Kelly Sloan: Clinton Leads First Debate with Chin

Kelly Sloan: Clinton Leads First Debate with Chin

The first presidential debate of 2016 is now history with neither candidate emerging as what anyone might term a “winner.” Perhaps the best summary was provided the morning after by Politico’s Anna Palmer and Jake Sherman, who wrote in the PoliticoPlaybook “Donald Trump didn’t throw up on his shoes. But Hillary Clinton had the far better night.”

Indeed, initial polling indicated that Clinton, having presumably engaged in extensive debate preparation beforehand, made a somewhat better impression than Trump – CNN logged the figure at roughly 64% having thought Clinton won.

But it was, at best, a hollow victory. Neither did what they needed to do. Trump, it is fair to say, did little to reassure onlookers that he has a firm command of the nuance and sophistication required of the highest office of the land. Yet anyone would be hard-pressed to suggest that Mrs. Clinton did anything, anything at all, to improve on her likability. One gets the impression that most viewers who subjected themselves to the show came away with a lingering dread of having to put up with either one for the next four years.

But more importantly, from a practical, if not political, standpoint, are the shortcomings evident in the Democratic candidate’s policy ideas. Clinton did herself no favors in failing to offer any policy proposals that could not be found in George McGovern’s playbook a generation ago. Her economic offerings, in particular, are pure sophistry. And yet Trump, distracted as he appeared to be in letting voters know how great his autobiography will be, utterly failed to seize on any of the opportunities presented him.

Clinton came out of the gate espousing the myths of minimum wage and pay equity. She piled on a bit later with the fantasy of how the housing crisis occurred, somehow citing tax cuts enacted under President Bush and a lack of government micro-management of the financial sector as the culprits. Despite several attempts to portray himself as the economic-savvy business candidate (which he needs to do), Trump had no response to any of it. Forget a principled, free-market counter-thrust to the myths pushed by Clinton. Trump couldn’t even manage a hard nosed, charts and graphs, business numbers rebuttal to comments which were begging for just such a response.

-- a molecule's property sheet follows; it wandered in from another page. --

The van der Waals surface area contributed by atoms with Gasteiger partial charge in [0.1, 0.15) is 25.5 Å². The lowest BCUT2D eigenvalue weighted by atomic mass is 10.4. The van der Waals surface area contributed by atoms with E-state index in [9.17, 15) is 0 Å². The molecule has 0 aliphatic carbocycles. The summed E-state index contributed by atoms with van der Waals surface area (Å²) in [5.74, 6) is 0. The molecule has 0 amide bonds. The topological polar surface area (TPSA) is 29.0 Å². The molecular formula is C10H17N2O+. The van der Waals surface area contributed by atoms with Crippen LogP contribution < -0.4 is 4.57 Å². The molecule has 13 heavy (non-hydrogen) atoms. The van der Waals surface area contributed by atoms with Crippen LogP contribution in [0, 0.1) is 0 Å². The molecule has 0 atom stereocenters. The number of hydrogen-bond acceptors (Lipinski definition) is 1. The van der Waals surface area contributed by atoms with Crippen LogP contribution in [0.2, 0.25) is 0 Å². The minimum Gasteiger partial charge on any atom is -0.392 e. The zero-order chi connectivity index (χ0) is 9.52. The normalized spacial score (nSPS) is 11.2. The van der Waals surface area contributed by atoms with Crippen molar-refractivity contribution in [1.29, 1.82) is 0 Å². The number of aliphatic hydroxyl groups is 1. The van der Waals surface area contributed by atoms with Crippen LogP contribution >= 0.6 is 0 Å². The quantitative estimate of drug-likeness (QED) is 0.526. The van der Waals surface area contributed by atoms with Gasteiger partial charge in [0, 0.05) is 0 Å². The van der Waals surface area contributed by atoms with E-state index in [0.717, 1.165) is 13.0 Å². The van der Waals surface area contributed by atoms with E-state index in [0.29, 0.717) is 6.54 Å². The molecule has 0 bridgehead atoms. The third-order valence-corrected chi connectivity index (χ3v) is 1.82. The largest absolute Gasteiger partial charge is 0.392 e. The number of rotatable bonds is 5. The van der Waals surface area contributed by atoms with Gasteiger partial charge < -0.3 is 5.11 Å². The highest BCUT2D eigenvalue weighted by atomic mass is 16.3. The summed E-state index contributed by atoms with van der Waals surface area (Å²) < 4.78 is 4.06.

The dismal science certainly had a dismal night.

But those, sadly, were not the only unfired shots of the battle. Clinton’s greatest weaknesses are the perception (well-earned) of inherent dishonesty, and her lousy track record in foreign policy. She led with the chin on both, and Trump did not even try to connect.

Her vulnerability during the discussion of cyber security, for instance, needs no explanation; granted, it is inconceivable that Clinton would not have been prepared to receive such questions, so Trump may have been instructed to steer clear. But so what if she was drilled on the issue? The more Trump can remind voters of the cavalier (not to say criminal) manner in which Clinton chose to handle the nation’s electronic business, the better for him.

What it comes down to is this: the first debate changed very little, perhaps nothing. Clinton prevailed, but did so against an opponent she was widely expected to prevail against – and she didn’t do so by much. Trump’s performance can be summarized as one of missed opportunities. There were, here and there, moments where Trump did marginally well – he did, for instance, almost manage to box Clinton in on trade policy, although he is self-limited by positioning himself to the left of Clinton on the issue. And one may grant him a little latitude in recognizing that his continued weakness on the details of foreign policy rob him of what would otherwise be potent rhetorical bullets. Mostly, though, his failures to capitalize were unforgivable.

But what does that say about the Democratic candidate? That her best quality is her opponent’s failure to pounce on her litany of poor qualities? Meanwhile, the Republican candidate, if he wishes to lead the Free World, had better prepare himself enough to come up with a grammatically acceptable replacement for “bigly.” Clinton said a lot of stupid things, and Trump said a lot of things stupidly.

Call it a win for Clinton if you like; but neither accomplished what they needed to. And the viewing public can be forgiven if, ahead of the second debate, they quietly pray (safely outside the view of the ACLU) for one or the other to throw up on their shoes.

 Kelly Sloan is the Director of Government Relations for Olson Strategies & Advertising, a full-service public affairs firm with its roots in strategic political consulting. Mr. Sloan brings years of experience in public policy, public relations and journalism. 

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